Monday, June 4, 2012

The alphabet to write DNA can be easily expanded

The genome, which is the entire collection of DNA that we possess, is an incredibly complex structure with tight regulation. Our DNA is divided over 23 chromosome pairs that each contain many genes that need to be read-out on an individual basis using a wide variety of regulatory molecules and proteins. The genetic code forms the instructions for life, which basically explains why it is incredibly complex. Nevertheless, DNA is pretty simple on a molecular level: it is 'written' using only four letters that match with each other in a specific way. Those letters are called A, T, C and G, and because the DNA structure consists of two entwining strings, A sits opposite of T, while C matches with G. All known forms of life are based on these lines of code, but scientists have discovered that it is relatively easy to add more letters to the DNA alphabet. This gives us more freedom to mess with the foundations of life and create our own applications, and possible even new life forms.

Scientists from the Scripps Research Institute set up experiments to evaluate whether DNA was 'open' to accepting other molecules that function as letters in the current four-letter alphabet. In a previous study, they already managed to create a so-called base pair. That means they matched two molecules together, much in the same way that A-T and C-G pair with each other. The two molecules, called NaM and 5SICS not only match together, but can also be replicated in the same way as DNA. Replication is an important process, as it allows for making copies of a string of code, which is necessary for creating new cells, or passing on the genetic code to offspring.
The way the four natural DNA letters are arranged. A and T, C and G pair together and form a typical double-helix structure. (source)
Building DNA
Next, the scientists set out to discover whether their additions to the alphabet could actually be used as fully-fledged DNA. That means setting up experiments to assess the behaviour of NaM-5SICS pairs. One of the most important features is being recognized by a molecule called DNA polymerase, which is involved with replicating DNA structures. Experiments point out that NaM-5SICS behaves in the same way as natural DNA bases, which is promising for artificial construction of genetic code. Because it works alongside conventional bases, we may be able to make artificial modifications to genes using our own letters.
From left to right: a double-stranded piece of DNA to be replicated. Helicase opens up the two strings in much the same way as a zipper, which reveals the molecular structure. Then, DNA polymerase comes along and attaches each base to its respective match: A with T, C with G. (source)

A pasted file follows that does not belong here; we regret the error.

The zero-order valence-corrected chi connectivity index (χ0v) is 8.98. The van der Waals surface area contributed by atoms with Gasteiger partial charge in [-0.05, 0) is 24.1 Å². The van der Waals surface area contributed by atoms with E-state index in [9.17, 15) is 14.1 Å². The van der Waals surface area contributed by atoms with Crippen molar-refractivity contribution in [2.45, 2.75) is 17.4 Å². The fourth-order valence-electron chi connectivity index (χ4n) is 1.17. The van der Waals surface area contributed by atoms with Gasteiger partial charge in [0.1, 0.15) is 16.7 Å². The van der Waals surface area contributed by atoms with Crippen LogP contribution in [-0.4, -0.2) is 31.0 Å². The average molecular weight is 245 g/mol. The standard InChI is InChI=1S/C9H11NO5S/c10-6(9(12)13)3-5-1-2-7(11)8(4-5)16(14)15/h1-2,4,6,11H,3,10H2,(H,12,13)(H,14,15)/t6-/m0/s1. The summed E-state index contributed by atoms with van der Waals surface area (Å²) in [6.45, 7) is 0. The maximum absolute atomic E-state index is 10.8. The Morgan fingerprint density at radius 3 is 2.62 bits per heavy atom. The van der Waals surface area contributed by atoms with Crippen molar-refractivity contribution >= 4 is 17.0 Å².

Hydrogen bonds are an
essential part of the DNA.
The base pairs A, T, C and G that make up natural DNA bind each other by using hydrogen bonds. This form of attachment was long thought to be an absolute necessity for the creation of DNA, because otherwise the replication process would not work. However, NaM and 5SICS bind in a different way, similar to what would happen if the DNA replication process results in a mismatch, for example an A binding with G, which normally are not compatible. Such events cause the replication process to halt to give specialized repair molecules time to fix the issue and re-match the mismatching pair. It is therefore most peculiar that NaM and 5SICS are able to integrate in the DNA without causing any trouble.

By adding new letters to the DNA soup, scientists gain more control over DNA modification. The NaM-5SICS pair is actually quite arbitrary, and it is likely to be possible to use other molecules as base pairs. If scientists succeed in creating more letters, we may be able to write our own book of life. And even though the code may be written in a 'foreign language', the tools that nature made to read the DNA and make proteins from it can be re-used, which means we would be well on our way to create artificial organisms. That will take more work, of course, as we have merely shown to be able to make a new letter. And creating one letter does not make a book.

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